Beware of Used Car Loans that Could Double Your Interest

cars

Are you looking to buy a new car? Looking to save a bit of money on your purchase? Your desire to save money would often lead you to choose a cheaper used car over a brand new one.

But while the price of the used car may be lower, used vehicle loans aren’t always coming with cheap terms anymore. In fact, many used car loans now have interest rates that nearly double the rates for a typical new car loan.

There are several reasons for this. The primary reason is that loans for used cars are targeting buyers with low credit scores and slapping on interest rates of up to 17%. Compared to new car loan interest rates, which usually top out at 13% or lower (even for those with poor credit) these loans aren’t doing buyers any financial favors.

Unfortunately, those with low credit scores aren’t always in prime financial health. The result? These increased interest rates can increase the danger of defaulting on the loan.

Where buyers are losing out

The high interest rates mean that a large portion of your payments will go directly to interest each month. It also means that you’re paying much more on the car than it’s actually valued. Those with high credit scores, conversely, benefit from lower interest rates. Applicants with excellent credit are offered loans with interest rates as low as 5% for a used car.

Is a new car the cheaper option?

You can determine if a new car will be the more or less expensive option by comparison shopping. Look at both a new car you’d like to buy and a used car, and get an estimate of what type of loan terms you would qualify for with both. Then compare the overall price of both, including all interest payments. The APR and length of each loan, combined with the original price of the car, will determine which is the cheaper option overall.

This is something that will vary for everyone based on the cars they are looking at and the terms they qualify for. Also remember that experts still point towards the depreciation of a new car (estimated at an immediate 20% as soon as you drive off the lot) as a major disadvantage of buying a new car.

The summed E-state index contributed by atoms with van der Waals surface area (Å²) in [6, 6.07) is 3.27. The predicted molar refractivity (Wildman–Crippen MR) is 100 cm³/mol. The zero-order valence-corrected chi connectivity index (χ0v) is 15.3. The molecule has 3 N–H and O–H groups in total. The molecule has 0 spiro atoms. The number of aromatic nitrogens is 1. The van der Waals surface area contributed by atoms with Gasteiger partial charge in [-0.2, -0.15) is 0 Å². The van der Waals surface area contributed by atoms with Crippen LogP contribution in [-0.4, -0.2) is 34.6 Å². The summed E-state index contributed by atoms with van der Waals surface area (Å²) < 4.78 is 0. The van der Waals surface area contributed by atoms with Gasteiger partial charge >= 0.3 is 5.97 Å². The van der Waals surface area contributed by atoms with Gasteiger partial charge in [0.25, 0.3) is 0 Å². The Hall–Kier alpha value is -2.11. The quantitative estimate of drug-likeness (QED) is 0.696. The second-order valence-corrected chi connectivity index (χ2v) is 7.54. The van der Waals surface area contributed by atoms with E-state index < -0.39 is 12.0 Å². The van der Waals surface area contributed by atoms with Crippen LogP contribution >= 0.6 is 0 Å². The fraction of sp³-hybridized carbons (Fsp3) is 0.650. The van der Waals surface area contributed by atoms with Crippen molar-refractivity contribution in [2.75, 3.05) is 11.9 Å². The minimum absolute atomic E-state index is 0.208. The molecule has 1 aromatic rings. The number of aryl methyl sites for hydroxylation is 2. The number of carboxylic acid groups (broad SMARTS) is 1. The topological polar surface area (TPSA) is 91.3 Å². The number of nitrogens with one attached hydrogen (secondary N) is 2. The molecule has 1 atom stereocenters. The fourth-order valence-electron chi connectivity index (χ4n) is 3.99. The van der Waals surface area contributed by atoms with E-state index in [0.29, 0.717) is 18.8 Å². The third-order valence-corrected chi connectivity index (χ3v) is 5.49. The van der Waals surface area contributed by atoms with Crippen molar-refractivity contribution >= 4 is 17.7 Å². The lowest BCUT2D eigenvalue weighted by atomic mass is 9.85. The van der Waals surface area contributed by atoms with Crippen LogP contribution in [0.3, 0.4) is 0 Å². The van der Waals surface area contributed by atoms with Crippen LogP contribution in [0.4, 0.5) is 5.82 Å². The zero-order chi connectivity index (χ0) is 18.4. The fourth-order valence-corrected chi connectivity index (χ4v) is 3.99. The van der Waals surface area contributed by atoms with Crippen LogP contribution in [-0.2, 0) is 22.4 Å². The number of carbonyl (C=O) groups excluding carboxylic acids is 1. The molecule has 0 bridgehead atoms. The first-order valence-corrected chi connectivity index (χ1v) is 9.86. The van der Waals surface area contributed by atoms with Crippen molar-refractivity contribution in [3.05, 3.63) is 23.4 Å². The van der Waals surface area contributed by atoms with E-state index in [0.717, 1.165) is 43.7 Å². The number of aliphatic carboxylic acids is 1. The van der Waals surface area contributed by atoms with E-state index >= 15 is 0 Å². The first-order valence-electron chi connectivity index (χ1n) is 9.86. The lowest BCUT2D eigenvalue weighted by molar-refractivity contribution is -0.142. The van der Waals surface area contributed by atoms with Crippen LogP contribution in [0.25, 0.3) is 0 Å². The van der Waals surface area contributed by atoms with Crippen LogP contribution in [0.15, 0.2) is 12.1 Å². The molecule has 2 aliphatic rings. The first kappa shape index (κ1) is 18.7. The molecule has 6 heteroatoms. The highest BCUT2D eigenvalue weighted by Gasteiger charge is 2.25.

So what can you do to avoid poor loan terms when shopping for a used car loan?

Credit Score

The best way to obtain the more favorable interest rates is to enter into the loan with a favorable credit score. This is not an impossibility if you currently have a low credit score. You can increase your credit score – perhaps even in as little as 3-6 months. (Use our Credit Score Resource Center to get started) If you’re able to hold off purchasing a car, you will have the benefit of lower interest rates once your score has increased. Saving for a higher down payment will also require less financing, thus improving your loan terms.

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Understand the Loan Terms

In addition to benefiting from a higher credit score, it’s paramount to understand any terms before signing a loan. Take more than just a single read to review the loan terms and ask plenty of questions to make sure you understand the details. As with any contract, you want to understand where you stand long term and if you’re entering into a fair exchange. A high interest rate can result in paying thousands of dollars extra. If you cannot realistically afford that you should find out beforehand, so you can walk away from the loan before signing it.

Comparing loans will also help you to understand your loan terms. Shopping around helps you to see your options and also guide you on what is a realistic interest rate for your current financial circumstances.

Alternate Forms of Transportation

Another guaranteed way to avoid car loan terms is to forgo car ownership. This option,  admittedly, isn’t an option for everyone. But car costs can account for a huge percentage of your annual income, so why not avoid all that if possible? The cumulative cost of gas, car insurance, tolls, maintenance, and parking make owning a car a costly affair. If you’re able to supplement your daily travels with other modes of transportation you can save quite a bit of money. These can include biking, public transportation and carpooling. If your job depends on your commute, these might not be viable options but consider them before signing for a car loan.

It’s also important to remember that any time you take out a loan you are taking on debt. Not everyone can pay cash upfront for a car but getting the fairest loan terms possible should be a priority. It’s an important and serious decision and should be considered as such!

Image Credit Kimberly Gauthier | Keep the Tail Wagging

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